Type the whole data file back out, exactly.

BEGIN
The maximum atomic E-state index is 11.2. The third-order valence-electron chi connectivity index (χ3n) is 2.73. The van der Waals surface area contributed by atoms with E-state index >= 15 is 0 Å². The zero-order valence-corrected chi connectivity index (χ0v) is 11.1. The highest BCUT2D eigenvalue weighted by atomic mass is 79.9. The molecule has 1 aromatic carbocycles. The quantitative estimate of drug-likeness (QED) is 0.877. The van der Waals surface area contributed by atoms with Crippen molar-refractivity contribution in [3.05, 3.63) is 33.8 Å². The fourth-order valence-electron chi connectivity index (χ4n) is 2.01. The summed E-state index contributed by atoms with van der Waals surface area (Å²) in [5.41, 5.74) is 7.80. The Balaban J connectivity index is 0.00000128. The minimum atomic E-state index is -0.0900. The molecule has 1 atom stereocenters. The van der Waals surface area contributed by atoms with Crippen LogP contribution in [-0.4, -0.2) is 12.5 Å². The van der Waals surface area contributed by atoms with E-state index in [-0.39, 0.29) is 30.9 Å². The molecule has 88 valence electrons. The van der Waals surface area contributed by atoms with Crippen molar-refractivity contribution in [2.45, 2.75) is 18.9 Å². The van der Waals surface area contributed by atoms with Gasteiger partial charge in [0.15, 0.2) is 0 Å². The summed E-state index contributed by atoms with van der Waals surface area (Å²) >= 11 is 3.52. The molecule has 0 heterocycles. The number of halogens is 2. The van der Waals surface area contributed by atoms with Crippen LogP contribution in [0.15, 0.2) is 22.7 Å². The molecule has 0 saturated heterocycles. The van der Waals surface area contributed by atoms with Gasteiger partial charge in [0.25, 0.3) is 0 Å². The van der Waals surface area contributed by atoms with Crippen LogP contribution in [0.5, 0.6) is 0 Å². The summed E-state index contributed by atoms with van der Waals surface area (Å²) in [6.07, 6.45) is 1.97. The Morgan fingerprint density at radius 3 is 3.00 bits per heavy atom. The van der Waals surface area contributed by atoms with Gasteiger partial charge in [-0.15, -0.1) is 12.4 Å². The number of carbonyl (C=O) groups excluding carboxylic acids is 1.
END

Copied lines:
The maximum atomic E-state index is 11.2. The third-order valence-electron chi connectivity index (χ3n) is 2.73. The van der Waals surface area contributed by atoms with E-state index >= 15 is 0 Å². The zero-order valence-corrected chi connectivity index (χ0v) is 11.1. The highest BCUT2D eigenvalue weighted by atomic mass is 79.9. The molecule has 1 aromatic carbocycles. The quantitative estimate of drug-likeness (QED) is 0.877. The van der Waals surface area contributed by atoms with Crippen molar-refractivity contribution in [3.05, 3.63) is 33.8 Å². The fourth-order valence-electron chi connectivity index (χ4n) is 2.01. The summed E-state index contributed by atoms with van der Waals surface area (Å²) in [5.41, 5.74) is 7.80. The Balaban J connectivity index is 0.00000128. The minimum atomic E-state index is -0.0900. The molecule has 1 atom stereocenters. The van der Waals surface area contributed by atoms with Crippen LogP contribution in [-0.4, -0.2) is 12.5 Å². The van der Waals surface area contributed by atoms with E-state index in [-0.39, 0.29) is 30.9 Å². The molecule has 88 valence electrons. The van der Waals surface area contributed by atoms with Crippen molar-refractivity contribution in [2.45, 2.75) is 18.9 Å². The van der Waals surface area contributed by atoms with Gasteiger partial charge in [0.15, 0.2) is 0 Å². The summed E-state index contributed by atoms with van der Waals surface area (Å²) >= 11 is 3.52. The molecule has 0 heterocycles. The number of halogens is 2. The van der Waals surface area contributed by atoms with Crippen LogP contribution in [0.15, 0.2) is 22.7 Å². The molecule has 0 saturated heterocycles. The van der Waals surface area contributed by atoms with Gasteiger partial charge in [0.25, 0.3) is 0 Å². The van der Waals surface area contributed by atoms with Crippen LogP contribution in [0.5, 0.6) is 0 Å². The summed E-state index contributed by atoms with van der Waals surface area (Å²) in [6.07, 6.45) is 1.97. The Morgan fingerprint density at radius 3 is 3.00 bits per heavy atom. The van der Waals surface area contributed by atoms with Gasteiger partial charge in [-0.15, -0.1) is 12.4 Å². The number of carbonyl (C=O) groups excluding carboxylic acids is 1.